- Every year, I go through the effort of making sure I included 80's era games on my Top 50, only to later kick the games down to the 50's and 60's when I remember other games I've played. I suspect the same applies to other people, because the 80's need more love.
I see three factors here at work. For once, most users on VGC are younger. Even for me as one of the older users, I really started gaming in the 90s, so I played 80s games years after their release. The second point is, that gaming developed since the 80s. That is not only on a technological level, but developers also learned a lot about structure, motivation and other stuff over the years. So older games can seem dated. And the third thing: the industry wasn't as big back then. Which resulted in way less games released than today.
For me personally, I consider some 80s games, namely Indiana Jones (which made my list 2017), NetHack (which also made my list 2017), Arkanoid, Blockout, Battle Chess and Populous. But that is a much smaller list than the games from later decades to begin with and they just don't make it in the end.
I just want to add that, IMO, the two dominant platforms in the 80s were the arcade and the NES. Computer games existed, but they really didn't come into their own until the mouse was common and that was in the 90s. (I hesitate to even call these PC games, because most computer games were not played on a Microsoft OS.)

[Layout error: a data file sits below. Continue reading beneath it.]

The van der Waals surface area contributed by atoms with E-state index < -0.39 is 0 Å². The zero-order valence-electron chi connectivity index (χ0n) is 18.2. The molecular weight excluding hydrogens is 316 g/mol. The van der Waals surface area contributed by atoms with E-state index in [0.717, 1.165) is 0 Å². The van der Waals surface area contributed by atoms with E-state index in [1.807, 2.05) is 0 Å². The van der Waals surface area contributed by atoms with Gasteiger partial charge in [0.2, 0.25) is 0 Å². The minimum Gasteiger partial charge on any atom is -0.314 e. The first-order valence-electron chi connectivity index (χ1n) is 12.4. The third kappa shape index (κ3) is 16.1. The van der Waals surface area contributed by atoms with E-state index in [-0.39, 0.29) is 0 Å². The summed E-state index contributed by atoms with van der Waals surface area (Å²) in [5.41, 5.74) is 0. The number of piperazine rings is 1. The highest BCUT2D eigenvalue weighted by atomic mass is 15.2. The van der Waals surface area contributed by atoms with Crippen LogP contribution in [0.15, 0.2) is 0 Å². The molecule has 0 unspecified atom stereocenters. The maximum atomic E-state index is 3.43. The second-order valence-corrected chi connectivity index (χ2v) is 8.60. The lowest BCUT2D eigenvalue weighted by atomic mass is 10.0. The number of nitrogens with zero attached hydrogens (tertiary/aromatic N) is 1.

I don't think most forum members here have ever been in a real arcade. (I.e. Dave and Busters is nothing like the ones from the 80s.) So, I don't think most people have had a chance to play arcade games on their original hardware which is how they are meant to be played. NES is more accessible, but it is also a similar story. There is a noticeable difference when you play NES action games on original hardware (including a CRT TV set). I have a NES classic and I cannot beat Mr Dream (i.e. Mike Tyson) at the end of Punch Out no matter how many times I try. There is too much lag in the system. There is lag in the NES classic and most HD TVs also have lag. I recently got an AVS system (which is lag free) and now I can beat Mike Tyson at the end of the game.
Some NES games are extremely intense and require precise timing and fast reflexes. Early arcade games are the same way. After the 8-Bit generation games gradually slowed down, became easier, and have more room for error in the coding. People can play modern action games which are full of lag and to most people they feel fine, because of how they are designed. But NES games and arcade games are extremely quick and intense and will not feel right unless they are played on lag free hardware which simulates the original experience.